ABOUT THIS SPECIAL REPORT
The Catholic Church is a global church.
And for the 1.2 billion adherents to the faith worldwide, it is a decisive moment. The faithful are looking to a new pope to bring a time of healing — and better governance — to a church tarnished by scandal and deeply divided.
Some would argue that the priest sex abuse scandals have cracked the moral and financial foundation of the church and weakened its structure to a point that lends itself to historical comparisons with the Protestant Reformation.
Throughout Europe and North America, the Catholic Church is seeing attendance slip, priests are aging and dying off as the church struggles to be relevant as a moral voice.
But many other Catholics are hopeful, knowing that the church is resilient and as important as ever particularly in caring for the world’s sick and poor. The church runs a vast global network of hospitals and schools and for many of the world’s most destitute it is priests and nuns who provide a lifeline of support.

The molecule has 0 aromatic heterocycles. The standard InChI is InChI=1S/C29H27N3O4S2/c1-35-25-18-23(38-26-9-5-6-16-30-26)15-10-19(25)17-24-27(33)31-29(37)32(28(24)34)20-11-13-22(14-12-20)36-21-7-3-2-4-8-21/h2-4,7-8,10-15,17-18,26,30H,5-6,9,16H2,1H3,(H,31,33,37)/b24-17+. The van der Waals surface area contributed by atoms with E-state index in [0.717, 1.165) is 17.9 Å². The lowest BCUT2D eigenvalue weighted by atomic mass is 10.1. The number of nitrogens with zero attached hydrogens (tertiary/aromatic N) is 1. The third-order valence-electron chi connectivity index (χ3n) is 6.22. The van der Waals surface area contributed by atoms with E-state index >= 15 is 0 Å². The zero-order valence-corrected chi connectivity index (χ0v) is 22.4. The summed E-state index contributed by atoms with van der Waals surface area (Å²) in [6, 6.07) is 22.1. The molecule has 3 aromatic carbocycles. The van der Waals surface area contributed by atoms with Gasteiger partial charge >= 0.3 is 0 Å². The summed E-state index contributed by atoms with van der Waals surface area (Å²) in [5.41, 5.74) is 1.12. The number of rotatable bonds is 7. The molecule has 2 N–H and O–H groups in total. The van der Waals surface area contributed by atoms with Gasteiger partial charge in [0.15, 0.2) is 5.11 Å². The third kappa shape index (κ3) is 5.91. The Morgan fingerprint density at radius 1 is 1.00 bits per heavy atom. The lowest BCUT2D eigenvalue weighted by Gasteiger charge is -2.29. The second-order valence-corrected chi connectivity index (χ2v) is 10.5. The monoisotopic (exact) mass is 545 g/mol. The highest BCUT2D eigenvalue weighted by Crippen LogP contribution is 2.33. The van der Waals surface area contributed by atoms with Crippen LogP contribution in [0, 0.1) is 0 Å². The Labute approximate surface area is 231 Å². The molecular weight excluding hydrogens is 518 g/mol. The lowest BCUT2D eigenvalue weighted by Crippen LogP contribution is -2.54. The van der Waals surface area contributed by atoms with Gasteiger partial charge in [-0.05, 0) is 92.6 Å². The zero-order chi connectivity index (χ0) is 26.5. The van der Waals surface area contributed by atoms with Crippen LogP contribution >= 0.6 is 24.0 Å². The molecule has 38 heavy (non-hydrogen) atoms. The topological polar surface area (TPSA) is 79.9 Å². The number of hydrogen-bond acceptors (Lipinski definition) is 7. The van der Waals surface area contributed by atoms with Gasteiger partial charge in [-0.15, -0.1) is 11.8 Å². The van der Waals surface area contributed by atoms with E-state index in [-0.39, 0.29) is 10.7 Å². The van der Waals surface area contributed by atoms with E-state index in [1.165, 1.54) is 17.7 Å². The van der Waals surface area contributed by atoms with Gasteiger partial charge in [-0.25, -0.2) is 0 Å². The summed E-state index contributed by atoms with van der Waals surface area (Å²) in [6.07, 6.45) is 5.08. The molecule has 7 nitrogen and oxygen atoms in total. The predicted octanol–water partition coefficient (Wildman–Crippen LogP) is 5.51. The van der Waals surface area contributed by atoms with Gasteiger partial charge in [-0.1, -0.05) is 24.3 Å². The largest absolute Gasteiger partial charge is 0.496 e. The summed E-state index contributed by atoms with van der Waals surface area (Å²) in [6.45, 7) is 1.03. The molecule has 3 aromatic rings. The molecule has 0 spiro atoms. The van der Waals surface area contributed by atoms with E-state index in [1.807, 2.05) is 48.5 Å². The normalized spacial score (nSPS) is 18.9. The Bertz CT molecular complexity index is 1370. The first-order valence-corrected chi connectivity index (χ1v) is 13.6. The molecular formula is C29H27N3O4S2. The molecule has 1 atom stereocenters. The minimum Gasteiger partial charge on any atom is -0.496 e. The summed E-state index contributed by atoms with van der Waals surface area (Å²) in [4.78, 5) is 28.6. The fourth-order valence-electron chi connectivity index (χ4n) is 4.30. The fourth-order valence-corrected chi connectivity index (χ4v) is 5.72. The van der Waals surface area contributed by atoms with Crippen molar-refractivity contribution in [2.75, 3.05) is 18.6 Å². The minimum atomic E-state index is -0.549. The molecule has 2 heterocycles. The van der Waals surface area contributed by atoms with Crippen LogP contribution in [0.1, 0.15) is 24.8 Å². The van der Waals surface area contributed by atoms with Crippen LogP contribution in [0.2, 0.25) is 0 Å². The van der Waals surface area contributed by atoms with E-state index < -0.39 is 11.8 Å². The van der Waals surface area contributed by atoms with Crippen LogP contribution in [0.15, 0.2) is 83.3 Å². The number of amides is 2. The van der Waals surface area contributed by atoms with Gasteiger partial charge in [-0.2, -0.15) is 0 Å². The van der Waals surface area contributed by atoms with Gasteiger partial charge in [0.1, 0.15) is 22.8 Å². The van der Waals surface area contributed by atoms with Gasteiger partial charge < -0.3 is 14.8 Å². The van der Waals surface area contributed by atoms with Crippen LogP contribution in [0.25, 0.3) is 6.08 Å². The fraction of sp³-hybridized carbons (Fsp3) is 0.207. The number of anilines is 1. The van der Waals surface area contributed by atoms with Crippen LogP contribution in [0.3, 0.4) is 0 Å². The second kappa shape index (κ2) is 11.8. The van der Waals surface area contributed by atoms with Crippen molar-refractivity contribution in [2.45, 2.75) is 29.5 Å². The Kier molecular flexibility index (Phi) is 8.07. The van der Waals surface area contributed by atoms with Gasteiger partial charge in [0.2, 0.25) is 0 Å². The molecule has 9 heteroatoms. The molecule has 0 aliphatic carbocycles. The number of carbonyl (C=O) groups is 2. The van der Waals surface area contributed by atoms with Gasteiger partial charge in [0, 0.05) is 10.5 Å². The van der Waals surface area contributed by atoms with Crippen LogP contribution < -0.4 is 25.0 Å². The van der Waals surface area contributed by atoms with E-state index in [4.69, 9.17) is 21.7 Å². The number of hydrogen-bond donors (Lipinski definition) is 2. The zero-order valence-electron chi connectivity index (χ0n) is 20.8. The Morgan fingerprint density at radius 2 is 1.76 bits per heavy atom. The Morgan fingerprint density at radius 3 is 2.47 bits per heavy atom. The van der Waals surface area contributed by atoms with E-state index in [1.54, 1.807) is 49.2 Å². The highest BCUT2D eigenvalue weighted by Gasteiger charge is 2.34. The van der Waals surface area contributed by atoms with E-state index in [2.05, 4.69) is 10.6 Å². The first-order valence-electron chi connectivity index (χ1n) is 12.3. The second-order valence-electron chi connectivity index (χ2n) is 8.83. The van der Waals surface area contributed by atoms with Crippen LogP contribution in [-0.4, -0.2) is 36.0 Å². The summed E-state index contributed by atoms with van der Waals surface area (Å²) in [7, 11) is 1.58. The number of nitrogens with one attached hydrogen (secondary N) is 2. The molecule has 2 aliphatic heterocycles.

Indeed the church is growing rapidly in the global south.
Over the last century, the distribution of Catholics has shifted from Europe to Africa and Latin America. In 1910, according to a 2013 study by the Pew Research Center, about 70 percent of all Catholics lived in Europe and North America. But now, the Pew data reveals, that the statistic has completely reversed. Today nearly 70 percent of the world’s Catholics live in Latin America, Africa and Asia.
In this Special Report, we take a look at “A Global Church” and the challenges that lie ahead for a new pope.